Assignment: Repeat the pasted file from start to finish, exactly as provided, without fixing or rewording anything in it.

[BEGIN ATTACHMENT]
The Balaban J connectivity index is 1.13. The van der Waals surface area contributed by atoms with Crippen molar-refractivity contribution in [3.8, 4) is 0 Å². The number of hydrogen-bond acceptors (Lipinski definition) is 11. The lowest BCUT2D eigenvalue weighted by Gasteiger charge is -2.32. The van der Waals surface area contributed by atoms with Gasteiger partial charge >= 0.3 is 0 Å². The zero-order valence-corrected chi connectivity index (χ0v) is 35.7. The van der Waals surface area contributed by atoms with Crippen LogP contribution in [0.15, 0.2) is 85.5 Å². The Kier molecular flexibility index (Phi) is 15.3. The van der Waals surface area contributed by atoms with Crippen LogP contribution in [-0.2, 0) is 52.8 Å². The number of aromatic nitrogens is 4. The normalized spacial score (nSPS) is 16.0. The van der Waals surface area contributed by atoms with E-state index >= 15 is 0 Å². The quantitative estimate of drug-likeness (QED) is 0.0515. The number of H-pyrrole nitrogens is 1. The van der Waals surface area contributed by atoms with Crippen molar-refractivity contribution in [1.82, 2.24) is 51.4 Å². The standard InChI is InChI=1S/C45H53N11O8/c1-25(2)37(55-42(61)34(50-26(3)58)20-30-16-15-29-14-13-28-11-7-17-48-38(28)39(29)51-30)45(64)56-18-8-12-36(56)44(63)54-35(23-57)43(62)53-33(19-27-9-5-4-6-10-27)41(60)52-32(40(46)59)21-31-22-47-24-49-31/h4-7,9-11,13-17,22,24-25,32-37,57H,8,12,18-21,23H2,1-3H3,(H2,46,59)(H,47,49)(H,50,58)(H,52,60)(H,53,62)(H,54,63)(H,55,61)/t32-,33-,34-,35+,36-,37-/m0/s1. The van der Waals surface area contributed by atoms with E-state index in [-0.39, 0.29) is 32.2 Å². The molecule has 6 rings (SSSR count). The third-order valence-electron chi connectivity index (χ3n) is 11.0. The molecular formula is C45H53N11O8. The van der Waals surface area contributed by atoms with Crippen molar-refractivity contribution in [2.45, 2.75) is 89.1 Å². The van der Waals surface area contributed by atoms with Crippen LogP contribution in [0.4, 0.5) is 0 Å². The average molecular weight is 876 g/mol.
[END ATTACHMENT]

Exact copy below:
The Balaban J connectivity index is 1.13. The van der Waals surface area contributed by atoms with Crippen molar-refractivity contribution in [3.8, 4) is 0 Å². The number of hydrogen-bond acceptors (Lipinski definition) is 11. The lowest BCUT2D eigenvalue weighted by Gasteiger charge is -2.32. The van der Waals surface area contributed by atoms with Gasteiger partial charge >= 0.3 is 0 Å². The zero-order valence-corrected chi connectivity index (χ0v) is 35.7. The van der Waals surface area contributed by atoms with Crippen LogP contribution in [0.15, 0.2) is 85.5 Å². The Kier molecular flexibility index (Phi) is 15.3. The van der Waals surface area contributed by atoms with Crippen LogP contribution in [-0.2, 0) is 52.8 Å². The number of aromatic nitrogens is 4. The normalized spacial score (nSPS) is 16.0. The van der Waals surface area contributed by atoms with E-state index >= 15 is 0 Å². The quantitative estimate of drug-likeness (QED) is 0.0515. The number of H-pyrrole nitrogens is 1. The van der Waals surface area contributed by atoms with Crippen molar-refractivity contribution in [1.82, 2.24) is 51.4 Å². The standard InChI is InChI=1S/C45H53N11O8/c1-25(2)37(55-42(61)34(50-26(3)58)20-30-16-15-29-14-13-28-11-7-17-48-38(28)39(29)51-30)45(64)56-18-8-12-36(56)44(63)54-35(23-57)43(62)53-33(19-27-9-5-4-6-10-27)41(60)52-32(40(46)59)21-31-22-47-24-49-31/h4-7,9-11,13-17,22,24-25,32-37,57H,8,12,18-21,23H2,1-3H3,(H2,46,59)(H,47,49)(H,50,58)(H,52,60)(H,53,62)(H,54,63)(H,55,61)/t32-,33-,34-,35+,36-,37-/m0/s1. The van der Waals surface area contributed by atoms with E-state index in [-0.39, 0.29) is 32.2 Å². The molecule has 6 rings (SSSR count). The third-order valence-electron chi connectivity index (χ3n) is 11.0. The molecular formula is C45H53N11O8. The van der Waals surface area contributed by atoms with Crippen molar-refractivity contribution in [2.45, 2.75) is 89.1 Å². The van der Waals surface area contributed by atoms with Crippen LogP contribution in [0.4, 0.5) is 0 Å². The average molecular weight is 876 g/mol.